As I was inserting a pacifier into my newborn grandson’s mouth, I caught my mother’s hand doing the same in the reflection of the mirror opposite him.
Myriads of thoughts happened in that instant.
But the first one, as I glanced down at my hands, was, Are these my mother’s hands?
Then, Yes they are, in more ways than one.
Hands that were once smooth and unfurrowed, now show creases and blue-veined rumples. Delicate fragility hides the strength they represent, and the hard things they have encountered. From the feather-light stroke on a newborn’s cheek, to the unyielding grip on a defiant teenage girl’s wrist, to the lively bustle of caring for the grown girl’s children.
By the time I leave my daughter’s home in this quaint Manitoba lake-town, I will have been here five weeks. Five weeks of cradling, changing, pacifying, and getting to know newborn twins. Five weeks of cuddling and entertaining their beyond-energetic three-year-old brother. Five weeks of filling in the gaps – those things newborn moms & dads need help with or don’t have time for. Doubly so when the baby is twins. Things like emptying the dishwasher, filling the dishwasher, folding laundry, sterilizing bottles, wiping counters, dressing the preschooler, or running back to the living room to quickly tidy up as we’re all walking out the door for an outing.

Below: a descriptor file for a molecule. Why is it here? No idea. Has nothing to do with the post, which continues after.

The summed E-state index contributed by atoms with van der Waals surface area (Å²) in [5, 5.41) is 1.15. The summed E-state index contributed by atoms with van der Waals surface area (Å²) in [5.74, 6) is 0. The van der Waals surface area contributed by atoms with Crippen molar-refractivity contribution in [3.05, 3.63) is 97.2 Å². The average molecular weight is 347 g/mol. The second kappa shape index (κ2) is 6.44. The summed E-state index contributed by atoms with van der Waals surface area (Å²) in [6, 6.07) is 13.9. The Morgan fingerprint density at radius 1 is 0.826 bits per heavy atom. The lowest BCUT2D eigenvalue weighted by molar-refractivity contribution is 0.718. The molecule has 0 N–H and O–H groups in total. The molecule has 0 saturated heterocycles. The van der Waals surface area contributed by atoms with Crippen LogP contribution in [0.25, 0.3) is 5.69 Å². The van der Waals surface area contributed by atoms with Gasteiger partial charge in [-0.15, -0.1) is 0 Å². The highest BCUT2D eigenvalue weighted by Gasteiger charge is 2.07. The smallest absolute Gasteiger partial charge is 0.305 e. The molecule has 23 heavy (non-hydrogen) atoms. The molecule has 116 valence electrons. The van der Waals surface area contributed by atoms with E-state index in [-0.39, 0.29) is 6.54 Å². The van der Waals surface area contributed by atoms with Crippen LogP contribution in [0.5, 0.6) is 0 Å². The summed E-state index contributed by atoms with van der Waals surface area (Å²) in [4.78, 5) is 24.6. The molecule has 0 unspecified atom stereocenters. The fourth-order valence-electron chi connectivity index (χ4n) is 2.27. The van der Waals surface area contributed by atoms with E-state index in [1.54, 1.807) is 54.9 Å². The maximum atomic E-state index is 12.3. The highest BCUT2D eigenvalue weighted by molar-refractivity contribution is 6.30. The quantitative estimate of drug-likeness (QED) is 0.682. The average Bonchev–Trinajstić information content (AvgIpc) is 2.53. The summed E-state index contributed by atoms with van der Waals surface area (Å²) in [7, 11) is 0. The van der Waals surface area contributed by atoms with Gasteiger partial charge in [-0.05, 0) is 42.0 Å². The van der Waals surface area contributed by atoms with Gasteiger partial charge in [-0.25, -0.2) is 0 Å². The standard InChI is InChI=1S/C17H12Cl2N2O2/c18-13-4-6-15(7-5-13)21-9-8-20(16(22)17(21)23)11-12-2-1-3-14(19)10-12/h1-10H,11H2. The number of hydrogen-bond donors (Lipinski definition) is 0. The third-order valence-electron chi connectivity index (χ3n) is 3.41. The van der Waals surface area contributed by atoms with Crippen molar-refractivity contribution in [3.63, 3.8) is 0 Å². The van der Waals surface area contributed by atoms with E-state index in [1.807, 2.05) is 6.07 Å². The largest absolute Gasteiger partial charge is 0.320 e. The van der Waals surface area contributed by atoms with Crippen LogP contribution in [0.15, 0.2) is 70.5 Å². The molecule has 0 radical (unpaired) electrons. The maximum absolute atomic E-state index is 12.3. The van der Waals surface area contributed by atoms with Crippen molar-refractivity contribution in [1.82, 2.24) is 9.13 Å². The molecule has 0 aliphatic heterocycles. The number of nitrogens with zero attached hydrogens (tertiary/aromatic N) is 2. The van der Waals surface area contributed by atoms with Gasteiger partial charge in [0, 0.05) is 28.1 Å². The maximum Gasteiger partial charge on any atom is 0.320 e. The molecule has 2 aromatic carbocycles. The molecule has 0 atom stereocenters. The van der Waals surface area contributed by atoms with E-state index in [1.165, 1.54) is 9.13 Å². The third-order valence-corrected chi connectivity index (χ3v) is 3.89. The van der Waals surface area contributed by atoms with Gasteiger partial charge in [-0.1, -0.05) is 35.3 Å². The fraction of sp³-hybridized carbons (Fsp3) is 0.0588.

Besides the busy-hands type of help, there’s the being alert kind of help. Like understanding the half spoken sentences that trail off into nothingness from a foggy, sleep deprived mom or reminding her that her coffee cup is still on top of the vehicle.
All these things my mother did for me when I was the sleep deprived mom of newborns.
Life has come full circle.
These are the thoughts that flitted across my mind as I caught my mother’s hand reflected in the mirror opposite my grandson.
I am my mother’s reflection
Reflecting back at me
My hand reflecting hers
In the reflection that I see,
Causing me to reflect